When reading in bed, or in a reclined situation, most people rest the book on their belly. When reading at a table or on a plane, many people rest the book on the table, especially if they are reading War and Peace or anything by Stephen R. Donaldson. Books get heavy quickly. In addition, when the book is resting and you turn a page, the page scrapes across whatever you are resting it against. And you often have to use two hands to hold it and turn the pages. With my Kindle, I typically hold the book with one hand and keep my thumb on the page turn button. I can read either right handed or left handed by rotating the Kindle (and many Kindle models have the page-turn button on both sides of the case, so no rotation is needed). The fact that the average Kindle is much lighter than the average book (even lighter than most softbacks) means you can hold it one hand very easily and for longer periods than you can hold a standard book.
Note: The LightWedge actually works pretty well with the Kindle as well. However, it turns into a bit of a flashlight because the LW needs the spine of the book to stop the light from streaming out the far side of the clear plastic lighted area, so it is not optimal. The makers of LW really should put a thin opaque edge all the way around the clear area so that less light "spills out" of the viewing area.
Another nice thing about an eReader is that you have so many more options at your fingertips. I often get to bed and think, 'I don't feel like reading that tonight; maybe I'll read this other thing.' Well, when you are dealing with actual books, that necessitates a lot of space used for both books, comparatively speaking. I currently have approximately 75 novels of various lengths on my Kindle, yet they do not take up any more space, or additional weight, than the Kindle itself. I can add up to another approximately 3425 books to my Kindle without increasing the weight I carry or needing any additional nightstand or bookshelf space. When you are traveling, it is nice to "pack" as many books as you want to but only have to carry the weight of one Kindle, especially if you have an unexpected layover somewhere.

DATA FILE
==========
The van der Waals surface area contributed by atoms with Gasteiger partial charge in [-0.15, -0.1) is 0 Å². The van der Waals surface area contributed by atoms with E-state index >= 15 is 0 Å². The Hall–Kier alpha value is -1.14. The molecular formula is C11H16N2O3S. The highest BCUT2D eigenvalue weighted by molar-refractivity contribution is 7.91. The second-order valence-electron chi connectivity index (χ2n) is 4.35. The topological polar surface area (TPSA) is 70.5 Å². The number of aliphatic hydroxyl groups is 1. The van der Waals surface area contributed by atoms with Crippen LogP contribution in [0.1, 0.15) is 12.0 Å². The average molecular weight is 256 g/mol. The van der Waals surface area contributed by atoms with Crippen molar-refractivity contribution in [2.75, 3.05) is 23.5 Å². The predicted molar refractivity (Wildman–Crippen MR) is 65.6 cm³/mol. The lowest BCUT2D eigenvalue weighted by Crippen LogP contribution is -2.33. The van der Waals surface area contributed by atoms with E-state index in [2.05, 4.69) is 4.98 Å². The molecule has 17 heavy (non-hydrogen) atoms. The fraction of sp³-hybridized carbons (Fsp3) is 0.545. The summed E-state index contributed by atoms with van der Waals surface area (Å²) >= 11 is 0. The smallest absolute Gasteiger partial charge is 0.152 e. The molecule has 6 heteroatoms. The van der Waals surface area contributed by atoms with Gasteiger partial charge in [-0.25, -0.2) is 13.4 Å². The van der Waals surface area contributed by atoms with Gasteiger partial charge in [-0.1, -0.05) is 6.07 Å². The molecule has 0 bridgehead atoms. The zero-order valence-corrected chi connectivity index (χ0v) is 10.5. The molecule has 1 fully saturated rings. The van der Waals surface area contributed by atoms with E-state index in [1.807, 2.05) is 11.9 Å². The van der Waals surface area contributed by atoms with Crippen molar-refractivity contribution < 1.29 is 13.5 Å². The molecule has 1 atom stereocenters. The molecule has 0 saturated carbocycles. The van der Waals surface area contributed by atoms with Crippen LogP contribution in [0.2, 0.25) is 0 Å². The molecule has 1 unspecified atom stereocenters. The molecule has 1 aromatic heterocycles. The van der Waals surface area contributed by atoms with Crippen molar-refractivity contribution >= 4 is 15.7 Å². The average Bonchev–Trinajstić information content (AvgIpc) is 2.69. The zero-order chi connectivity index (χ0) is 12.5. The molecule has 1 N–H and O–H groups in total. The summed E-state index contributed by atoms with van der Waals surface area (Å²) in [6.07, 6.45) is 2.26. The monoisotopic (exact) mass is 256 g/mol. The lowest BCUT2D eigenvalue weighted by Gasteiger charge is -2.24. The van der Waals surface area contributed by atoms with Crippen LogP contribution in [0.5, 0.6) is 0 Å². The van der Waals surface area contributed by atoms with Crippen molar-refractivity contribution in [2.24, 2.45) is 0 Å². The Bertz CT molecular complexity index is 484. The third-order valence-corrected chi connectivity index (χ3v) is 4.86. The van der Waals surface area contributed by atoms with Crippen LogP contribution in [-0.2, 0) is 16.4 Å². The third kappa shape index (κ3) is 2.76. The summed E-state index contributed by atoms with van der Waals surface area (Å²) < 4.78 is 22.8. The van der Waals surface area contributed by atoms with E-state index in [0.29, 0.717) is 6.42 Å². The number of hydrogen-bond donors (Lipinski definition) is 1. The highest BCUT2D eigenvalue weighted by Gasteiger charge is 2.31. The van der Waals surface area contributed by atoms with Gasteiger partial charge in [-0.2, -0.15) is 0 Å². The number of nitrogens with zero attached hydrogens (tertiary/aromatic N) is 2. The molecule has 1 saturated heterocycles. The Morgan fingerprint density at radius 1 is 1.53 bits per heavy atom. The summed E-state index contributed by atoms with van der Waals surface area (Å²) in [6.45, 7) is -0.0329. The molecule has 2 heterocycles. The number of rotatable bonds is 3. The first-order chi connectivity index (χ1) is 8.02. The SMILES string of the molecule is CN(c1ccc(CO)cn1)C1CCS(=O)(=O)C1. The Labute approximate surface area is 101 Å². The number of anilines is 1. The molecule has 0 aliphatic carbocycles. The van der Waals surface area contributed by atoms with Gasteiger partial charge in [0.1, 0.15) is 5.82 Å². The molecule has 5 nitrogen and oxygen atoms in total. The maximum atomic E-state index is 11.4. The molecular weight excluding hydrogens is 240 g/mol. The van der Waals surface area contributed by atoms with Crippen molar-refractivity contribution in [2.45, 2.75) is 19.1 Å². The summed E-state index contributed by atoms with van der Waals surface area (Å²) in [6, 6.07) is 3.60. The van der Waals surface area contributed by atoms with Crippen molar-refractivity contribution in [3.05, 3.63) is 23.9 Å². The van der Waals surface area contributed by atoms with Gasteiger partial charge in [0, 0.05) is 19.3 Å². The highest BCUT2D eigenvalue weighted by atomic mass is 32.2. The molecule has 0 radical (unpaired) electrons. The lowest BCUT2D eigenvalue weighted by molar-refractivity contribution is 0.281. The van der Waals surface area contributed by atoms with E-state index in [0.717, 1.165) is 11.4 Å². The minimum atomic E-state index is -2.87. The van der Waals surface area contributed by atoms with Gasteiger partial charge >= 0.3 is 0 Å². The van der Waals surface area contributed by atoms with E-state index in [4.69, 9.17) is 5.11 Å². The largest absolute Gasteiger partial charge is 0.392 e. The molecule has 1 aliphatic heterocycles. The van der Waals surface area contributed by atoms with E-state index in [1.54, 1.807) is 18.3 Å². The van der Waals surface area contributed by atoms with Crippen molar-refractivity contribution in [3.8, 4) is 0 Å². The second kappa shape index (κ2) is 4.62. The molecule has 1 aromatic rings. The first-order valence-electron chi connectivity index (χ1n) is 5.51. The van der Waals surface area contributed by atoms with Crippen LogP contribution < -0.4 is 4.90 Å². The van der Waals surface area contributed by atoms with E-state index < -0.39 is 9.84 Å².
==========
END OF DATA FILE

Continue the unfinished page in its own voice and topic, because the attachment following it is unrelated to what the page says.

Lastly, my Kindle can read to me. It has a voice and the ability to read anything I put into it. So if I'm in a situation where I won't bother others, but don't want to read for myself, I can ask Kindle to do it for me and still make progress in the latest book. When I ask my wife to read to me, she usually just gives me a look like she's about to call the men in white coats to take me away.

My Kindle does not look or smell or feel like a "real" book. However, the advantages of increasing the font size, storing dozens of favorite or new books, low weight, one-handed reading, and the ability to be read to make the Kindle a replacement that can do far more than an actual book can. It makes some situations, like reading in bed, much easier. Overall, reading a Kindle is actually better than reading a book.

* = I have and use a Kindle eReader. Many of the pros I list are true of other brands of eReaders. However, I caution against using one that uses a back-lit LCD/LED display, as the eyestrain, especially reading at night/in the dark, can add up and make you use the product less. Also, back-lit LCD/LED readers use a lot more power (average of a couple of hours to up to around 10 hours use before a needed recharge. eInk displays only use power when you do something, so my Kindle stays charged for around a month of pretty heavy use (with the Wi-Fi turned off). Your mileage may vary.

Armstrong Again

I think Lance Armstrong is right to give up his fight. Regardless of whether he did or did not use PEDs, the USADA is bound and determined to hound him until they get some level of satisfaction. In my mind it is pretty simple: he has dozens if not hundreds of clean tests (scientific, factual evidence in his favor) versus the testimony of a few people who rode both with him and against him and many of whom are on record as hating Armstrong (circumstantial evidence from biased sources).

Even the judge in the case thinks there is bias. "USADA's conduct raises serious questions about whether its real interest in charging Armstrong is to combat doping, or if it is acting according to less noble motives," such as politics or publicity, U.S. District Judge Sam Sparks wrote.